FLAC Lossless Uncompressed versus WAV

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Music Matters

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FLAC Lossless Uncompressed versus WAV
« on: 3 Feb 2012, 03:53 pm »
I am relatively new to the BDP-1, so this is what I have done so far:

Bought new version of dbpoweramp and ripped my CDs to FLAC Lossless Uncompressed
Using SSD external drive
Using mpod on my iphone as control interface

So as I have read more, some questions have come to mind and I am hoping for some feedback:

1) Thoughts on audio quality between FLAC Lossless Uncompressed and WAV?

2) File size between the two formats is slightly larger with FLAC versus WAV. Anyone know why?

3) "Loss of metadata" and "WAV lack of metadata support" is what consistently appears in print that would seem to give the nod to using FLAC encoding. With dbpoweramp used to rip, and if I ripped to WAV, at what point or how is there "loss of metadata"?

4) With the BDP-1, is there any practical advantage to FLAC versus WAV using the various control interfaces: mpod, mpad, gnome, mini, max as far as how album art, song titles, etc. will display? I have only used mpod at this point.

Thanks very much for any replies. I am still learning!!

skunark

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Re: FLAC Lossless Uncompressed versus WAV
« Reply #1 on: 3 Feb 2012, 09:53 pm »
1) Thoughts on audio quality between FLAC Lossless Uncompressed and WAV?
The end goal with both formats will be to provide a bit-perfect PCM stream that matches the CD.   It all comes down to how bug free the codecs are to encode and decode the intermediate file format.   Since WAV and AIFF are both older formats and they are bound to have less bugs than Flac:lossless.  Tag support is clearly a major advantage with flac and AIFF over WAV and FLAC takes this a step forward with it's checksum utility on the actual PCM data.   If AIFF, WAV or FLAC sound differently then there's most likely a bug in the software but could be user error, configureation, etc.  The sound cards only support PCM data, which at that point the data should match the CD.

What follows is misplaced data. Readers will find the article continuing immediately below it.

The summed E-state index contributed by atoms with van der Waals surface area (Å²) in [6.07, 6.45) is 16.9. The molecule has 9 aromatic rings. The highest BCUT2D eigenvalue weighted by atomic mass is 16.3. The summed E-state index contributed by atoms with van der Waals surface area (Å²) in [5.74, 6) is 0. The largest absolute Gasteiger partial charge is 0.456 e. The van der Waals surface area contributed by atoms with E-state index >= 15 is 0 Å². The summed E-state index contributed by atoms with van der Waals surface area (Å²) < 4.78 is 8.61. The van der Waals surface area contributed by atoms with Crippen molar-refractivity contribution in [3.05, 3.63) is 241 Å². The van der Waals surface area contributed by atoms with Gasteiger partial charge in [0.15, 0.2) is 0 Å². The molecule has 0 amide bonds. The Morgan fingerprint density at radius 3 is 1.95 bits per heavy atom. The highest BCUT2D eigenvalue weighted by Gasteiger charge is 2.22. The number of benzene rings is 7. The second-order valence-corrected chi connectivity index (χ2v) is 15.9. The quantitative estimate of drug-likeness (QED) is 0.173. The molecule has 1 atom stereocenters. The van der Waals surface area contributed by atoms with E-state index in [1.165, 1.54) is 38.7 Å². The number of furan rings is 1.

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2) File size between the two formats is slightly larger with FLAC versus WAV. Anyone know why?
FLAC supports file tagging, which will make the files slightly larger.
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3) "Loss of metadata" and "WAV lack of metadata support" is what consistently appears in print that would seem to give the nod to using FLAC encoding. With dbpoweramp used to rip, and if I ripped to WAV, at what point or how is there "loss of metadata"?
Technically there's no loss of metadata because it never existed on the CD to begin with.  All ripping software looks up the "metadata" from a database to populate the artist, title, song names, etc.
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4) With the BDP-1, is there any practical advantage to FLAC versus WAV using the various control interfaces: mpod, mpad, gnome, mini, max as far as how album art, song titles, etc. will display? I have only used mpod at this point.